A key factor restraining expenditure growth over the longer term is slowing enrollment in K-12 education, which limits growth in the Proposition 98 guarantee. In other areas, we project above-average increases in Medi-Cal expenditures, reflecting continued rising medical costs and utilization, moderate increases in combined spending on social services programs, and somewhat below-average increases in criminal justice and other state programs. Our out-year estimates include the resumption of $1 billion in General Fund outlays for transportation programs in 2003-04, consistent with legislation enacted in 2001.

Basic Strategies for Addressing the Deficit

As indicated above, the state faces a cumulative shortfall of $12.4 billion in next year's budget. While the annual shortfalls between revenues and expenditures are projected to shrink some over time, they will remain quite large, absent corrective actions.

Given the persistence of large annual shortfalls into the future, any comprehensive solution to the budget problem would ideally include substantial ongoing adjustments to revenues and/or expenditures. Ongoing solutions (that is, revenue or expenditure adjustments enacted in one year that would automatically repeat themselves in future years) could include reductions or elimination of inflation adjustments for programs, permanent reductions in program service levels (such as by reducing caseloads or limiting benefits), or permanent increases in fees or tax rates. As one example, a 2 percent reduction in spending growth during each of the next two years (for example, the restriction of inflation adjustments or service reductions) would lower expenditures from our estimates by about $1.5 billion in 2002-03 and $3 billion in 2003-04 and thereafter.

To the extent that ongoing solutions are adopted that cover most of the projected operating shortfalls, the Legislature could use a variety of strategies to address the balance of next year's shortfall—including one-time adjustments to revenues or expenditures. Examples of one-time adjustments include temporary service reductions, temporary fee increases, or deferrals in scheduled cost-of-living adjustments.

Given the magnitude of the adjustments that will be necessary to address next year's budget problem, it will be important for the Legislature to consider a wide range of different spending and revenue-related strategies. As was the case in the early 1990s, when an equally large budgetary shortfall existed, the budget-balancing strategies fall into several broad categories. These are summarized in Figure 4.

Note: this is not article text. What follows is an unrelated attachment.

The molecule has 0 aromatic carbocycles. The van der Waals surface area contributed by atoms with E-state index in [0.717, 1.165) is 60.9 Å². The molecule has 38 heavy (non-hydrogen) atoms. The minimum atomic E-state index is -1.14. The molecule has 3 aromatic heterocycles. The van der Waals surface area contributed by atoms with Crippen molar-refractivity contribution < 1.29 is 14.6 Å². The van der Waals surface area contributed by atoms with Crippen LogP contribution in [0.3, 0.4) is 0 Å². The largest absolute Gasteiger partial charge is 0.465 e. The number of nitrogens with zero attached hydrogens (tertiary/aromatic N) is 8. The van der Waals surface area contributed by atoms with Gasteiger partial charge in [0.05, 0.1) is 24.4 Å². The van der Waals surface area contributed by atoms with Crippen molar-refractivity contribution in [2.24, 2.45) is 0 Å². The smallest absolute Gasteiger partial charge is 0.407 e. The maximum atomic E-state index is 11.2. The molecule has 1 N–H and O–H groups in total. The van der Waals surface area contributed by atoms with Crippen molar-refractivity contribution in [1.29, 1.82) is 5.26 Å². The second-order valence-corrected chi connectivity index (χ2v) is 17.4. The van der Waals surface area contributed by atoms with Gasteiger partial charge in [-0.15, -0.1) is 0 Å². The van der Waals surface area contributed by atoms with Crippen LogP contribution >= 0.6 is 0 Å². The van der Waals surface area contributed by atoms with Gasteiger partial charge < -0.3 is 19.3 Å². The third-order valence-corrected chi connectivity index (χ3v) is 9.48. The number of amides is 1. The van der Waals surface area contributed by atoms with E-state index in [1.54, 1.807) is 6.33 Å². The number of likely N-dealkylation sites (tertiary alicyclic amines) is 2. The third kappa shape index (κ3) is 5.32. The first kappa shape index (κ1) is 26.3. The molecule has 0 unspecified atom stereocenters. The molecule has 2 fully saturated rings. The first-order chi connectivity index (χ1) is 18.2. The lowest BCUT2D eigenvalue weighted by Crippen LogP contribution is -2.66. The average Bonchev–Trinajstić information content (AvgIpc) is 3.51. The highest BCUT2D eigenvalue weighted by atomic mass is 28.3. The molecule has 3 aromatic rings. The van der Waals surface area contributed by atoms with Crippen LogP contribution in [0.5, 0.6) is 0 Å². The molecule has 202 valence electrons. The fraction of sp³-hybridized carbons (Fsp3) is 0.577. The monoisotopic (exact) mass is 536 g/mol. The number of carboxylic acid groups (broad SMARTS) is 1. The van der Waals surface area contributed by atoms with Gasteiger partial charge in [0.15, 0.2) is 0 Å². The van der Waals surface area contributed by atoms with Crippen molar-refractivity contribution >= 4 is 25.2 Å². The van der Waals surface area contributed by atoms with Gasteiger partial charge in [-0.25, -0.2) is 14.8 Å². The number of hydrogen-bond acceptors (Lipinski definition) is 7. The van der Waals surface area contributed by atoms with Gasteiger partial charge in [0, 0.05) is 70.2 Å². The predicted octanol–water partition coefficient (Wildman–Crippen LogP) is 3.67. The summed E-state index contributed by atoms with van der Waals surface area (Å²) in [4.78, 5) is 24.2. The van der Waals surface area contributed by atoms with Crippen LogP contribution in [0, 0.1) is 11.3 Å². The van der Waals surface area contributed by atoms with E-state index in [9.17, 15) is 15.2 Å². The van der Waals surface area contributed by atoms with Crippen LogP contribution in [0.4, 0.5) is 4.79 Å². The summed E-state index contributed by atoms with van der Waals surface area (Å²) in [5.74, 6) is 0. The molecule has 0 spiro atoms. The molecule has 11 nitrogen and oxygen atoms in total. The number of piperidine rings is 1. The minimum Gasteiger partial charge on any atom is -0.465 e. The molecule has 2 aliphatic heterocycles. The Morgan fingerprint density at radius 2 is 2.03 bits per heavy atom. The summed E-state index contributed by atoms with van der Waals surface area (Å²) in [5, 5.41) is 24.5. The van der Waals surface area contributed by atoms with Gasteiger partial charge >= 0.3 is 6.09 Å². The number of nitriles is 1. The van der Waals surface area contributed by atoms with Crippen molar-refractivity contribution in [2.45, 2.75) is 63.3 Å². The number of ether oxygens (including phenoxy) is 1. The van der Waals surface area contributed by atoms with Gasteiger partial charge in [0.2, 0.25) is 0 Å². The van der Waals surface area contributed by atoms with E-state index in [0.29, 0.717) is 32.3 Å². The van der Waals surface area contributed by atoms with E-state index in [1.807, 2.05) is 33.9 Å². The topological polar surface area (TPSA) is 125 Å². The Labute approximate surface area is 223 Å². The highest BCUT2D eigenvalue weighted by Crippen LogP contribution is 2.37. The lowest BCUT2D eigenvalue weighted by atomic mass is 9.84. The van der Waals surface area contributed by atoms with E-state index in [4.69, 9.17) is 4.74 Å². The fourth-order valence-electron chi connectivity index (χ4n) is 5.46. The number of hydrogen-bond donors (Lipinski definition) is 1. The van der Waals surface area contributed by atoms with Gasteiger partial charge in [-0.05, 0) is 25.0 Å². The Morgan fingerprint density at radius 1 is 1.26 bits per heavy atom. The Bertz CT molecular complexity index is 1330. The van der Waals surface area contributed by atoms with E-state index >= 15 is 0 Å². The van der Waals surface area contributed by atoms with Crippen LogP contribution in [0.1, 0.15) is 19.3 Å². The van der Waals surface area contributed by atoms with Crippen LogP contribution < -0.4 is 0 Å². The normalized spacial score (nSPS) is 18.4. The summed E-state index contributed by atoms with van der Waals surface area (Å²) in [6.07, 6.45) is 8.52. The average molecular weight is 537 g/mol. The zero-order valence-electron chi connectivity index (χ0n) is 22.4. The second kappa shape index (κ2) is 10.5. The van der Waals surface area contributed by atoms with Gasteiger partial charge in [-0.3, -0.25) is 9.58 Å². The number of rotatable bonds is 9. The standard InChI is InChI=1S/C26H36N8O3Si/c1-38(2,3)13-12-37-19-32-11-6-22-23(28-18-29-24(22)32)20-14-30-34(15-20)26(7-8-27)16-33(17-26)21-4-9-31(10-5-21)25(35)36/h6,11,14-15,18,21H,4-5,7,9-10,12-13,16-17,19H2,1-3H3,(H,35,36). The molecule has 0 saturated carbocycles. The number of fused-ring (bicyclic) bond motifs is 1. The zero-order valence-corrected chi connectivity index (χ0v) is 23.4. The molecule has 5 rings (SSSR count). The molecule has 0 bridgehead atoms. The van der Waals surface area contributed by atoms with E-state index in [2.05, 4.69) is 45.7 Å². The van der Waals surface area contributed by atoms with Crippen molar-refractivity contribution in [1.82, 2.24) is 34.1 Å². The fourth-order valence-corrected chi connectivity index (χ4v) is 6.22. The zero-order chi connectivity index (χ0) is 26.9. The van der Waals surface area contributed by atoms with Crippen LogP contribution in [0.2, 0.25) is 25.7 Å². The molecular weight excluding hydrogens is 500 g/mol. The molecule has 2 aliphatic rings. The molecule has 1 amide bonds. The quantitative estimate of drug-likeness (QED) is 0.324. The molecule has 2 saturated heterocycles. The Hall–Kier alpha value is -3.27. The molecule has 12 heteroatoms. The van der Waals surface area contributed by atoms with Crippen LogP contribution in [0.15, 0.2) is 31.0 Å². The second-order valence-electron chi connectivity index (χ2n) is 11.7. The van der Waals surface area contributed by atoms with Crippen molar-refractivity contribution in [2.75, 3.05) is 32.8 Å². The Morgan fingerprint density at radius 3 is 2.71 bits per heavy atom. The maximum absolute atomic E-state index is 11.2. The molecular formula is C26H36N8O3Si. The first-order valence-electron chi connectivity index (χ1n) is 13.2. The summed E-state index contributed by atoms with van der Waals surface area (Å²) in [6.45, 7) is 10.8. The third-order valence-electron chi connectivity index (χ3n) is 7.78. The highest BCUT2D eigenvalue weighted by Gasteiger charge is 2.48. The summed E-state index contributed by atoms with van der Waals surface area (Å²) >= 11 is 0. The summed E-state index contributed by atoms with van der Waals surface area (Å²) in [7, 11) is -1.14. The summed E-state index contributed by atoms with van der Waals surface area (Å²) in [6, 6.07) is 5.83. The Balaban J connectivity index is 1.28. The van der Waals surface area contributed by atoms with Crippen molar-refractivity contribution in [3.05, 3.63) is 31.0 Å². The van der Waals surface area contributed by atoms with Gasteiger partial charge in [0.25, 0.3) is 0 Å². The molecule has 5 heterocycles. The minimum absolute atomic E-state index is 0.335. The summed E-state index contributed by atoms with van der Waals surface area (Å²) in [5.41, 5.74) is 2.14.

In the coming months, our office will be assisting the Legislature with possible expenditure and revenue options for addressing the projected budget shortfall.

 

Figure 4

Strategies for Addressing the Budget Shortfall

 

  Spending-Related

  Reductions in the scope and level of state services, including elimination of low-priority programs.

  Consolidation of programs in order to avoid unnecessary duplication.

  Restructuring of programs to achieve greater effectiveness and efficiencies.

  Temporary reductions or suspensions in spending requirements.

  Funding shifts from the General Fund to fees.

  Revenue-Related

  Temporary tax rate increases.

  Broadening of tax bases.

  Elimination or modification of ineffective or inefficient tax expenditure programs.

  Actions that improve tax compliance, including increased auditing.

  Revenue accelerations, including quicker resolution of disputes with taxpayers.

 

What About the Money Spent on Electricity?

We have not incorporated any effect from the $6-plus billion in General Fund loans used to purchase electricity on behalf of California's utilities in our estimate of the General Fund's condition. This is because existing law requires that these loans be repaid.

The 2001-02 Budget Act assumes that this repayment will come from the proceeds of a long-term electricity revenue bond sale. This sale has been delayed several times pending an agreement concerning the revenue stream for paying off the bonds. At this point its timing still remains uncertain. Nevertheless, our forecast assumes that the General Fund will eventually be repaid, whether through electricity bond proceeds or some other means (such as payments by electricity ratepayers).

Although the loan-repayment delay does not itself reduce the General Fund's budgetary balance, it does have fiscal implications from a cash-management perspective. Namely, until the loan repayment occurs, the General Fund will have $6-plus billion less in cash than its budgetary balance.

To acquire this cash so that its day-to-day operations can continue, it will be necessary for the state to borrow an additional several billion dollars from investors to bridge the cash gap. This will pose a special challenge since the General Fund's projected large deficit will already require an unusually large amount of cash borrowing.